Elvie is the most funded FemTech startup in the UK. They secured all together $10,5 million. It is an award-winning exercise tracker for the pelvic floor. Childbirth, as well as the normal wear and tear of living, puts a lot of stress on a woman’s pelvic floor, which can lead to incontinence, leaking, and, if things are really bad, uterine prolapse.
“I think we’ve got the potential to help women on a grand scale to live longer and healthier lives, but women are traditionally a bit hesitant when it comes to embracing certain technologies, so I’d like to focus on changing that and maybe the way we design it too.” says Tania Boler, CEO at Elvie.
Another example — Clue (Germany based startup) continues to go from strength to strength, and secured $30 million. Or Nuelle from the US — $22 million total funding amount. It’s been estimated that $200 billion is being spent on FemTech solutions every year.
Women have pressing needs for making care more accessible to them, whether it is due to the demographics or the urban-rural divide. Socio-cultural norms also often consider women’s healthcare issues as taboo subjects and make it difficult for women to seek medical care and healthcare advice, especially for infertility, menstrual health, birth control, and sexual wellness. It’s worth to mention MysteryVibe here. The mission is to help people and couples better understand their bodies, approaching sexuality in a curious rather than a seedy way. It’s not just a regular sex toy. Despite appearances, it is the perfect gadget for women to start a conversation with your partner. It solves a real pain point — the fact that as we get older, married, stressed with work or busy with children, the main thing that suffers is our sex life.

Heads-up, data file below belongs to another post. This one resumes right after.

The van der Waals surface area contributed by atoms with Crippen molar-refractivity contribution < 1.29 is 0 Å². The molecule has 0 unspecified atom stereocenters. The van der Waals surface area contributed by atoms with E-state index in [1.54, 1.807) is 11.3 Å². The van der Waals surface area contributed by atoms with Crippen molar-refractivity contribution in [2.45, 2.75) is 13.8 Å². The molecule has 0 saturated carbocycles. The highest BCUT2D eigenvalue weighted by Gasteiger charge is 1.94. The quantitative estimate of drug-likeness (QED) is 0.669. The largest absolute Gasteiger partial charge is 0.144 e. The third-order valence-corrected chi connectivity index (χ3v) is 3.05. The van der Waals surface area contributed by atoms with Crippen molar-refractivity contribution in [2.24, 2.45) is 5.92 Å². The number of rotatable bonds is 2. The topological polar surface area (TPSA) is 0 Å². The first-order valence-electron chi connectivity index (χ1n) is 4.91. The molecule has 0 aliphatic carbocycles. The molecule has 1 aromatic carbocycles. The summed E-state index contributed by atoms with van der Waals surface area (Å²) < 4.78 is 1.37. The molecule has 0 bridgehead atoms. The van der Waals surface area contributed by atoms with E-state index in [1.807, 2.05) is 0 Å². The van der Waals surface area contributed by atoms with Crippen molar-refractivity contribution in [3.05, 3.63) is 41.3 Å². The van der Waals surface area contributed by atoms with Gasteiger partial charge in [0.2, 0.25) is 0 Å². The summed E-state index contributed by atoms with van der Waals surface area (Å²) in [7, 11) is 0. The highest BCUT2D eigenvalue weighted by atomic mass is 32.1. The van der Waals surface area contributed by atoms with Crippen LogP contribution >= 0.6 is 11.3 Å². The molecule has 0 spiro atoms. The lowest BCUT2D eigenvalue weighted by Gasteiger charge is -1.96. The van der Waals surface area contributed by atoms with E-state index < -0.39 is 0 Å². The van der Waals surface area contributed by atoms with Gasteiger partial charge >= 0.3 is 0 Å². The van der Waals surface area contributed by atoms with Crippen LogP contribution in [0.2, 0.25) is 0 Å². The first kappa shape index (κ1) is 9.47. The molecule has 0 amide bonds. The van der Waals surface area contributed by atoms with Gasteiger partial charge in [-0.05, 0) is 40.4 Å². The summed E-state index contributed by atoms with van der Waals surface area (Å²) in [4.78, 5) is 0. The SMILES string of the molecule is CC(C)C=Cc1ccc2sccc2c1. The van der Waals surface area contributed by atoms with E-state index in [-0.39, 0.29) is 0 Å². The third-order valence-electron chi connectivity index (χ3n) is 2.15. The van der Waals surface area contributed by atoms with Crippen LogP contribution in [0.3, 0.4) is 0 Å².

Let’s not be prudish, an important part of every person’s life.
Soumy’s (CEO of MysteryVibe) idea of the project — is based on “re-instilling sparks” in relationships, opening them to conversations with each other and re-feeling the “magic” in the relationship by building trust, based on self-expression and needs.
Different sex, different need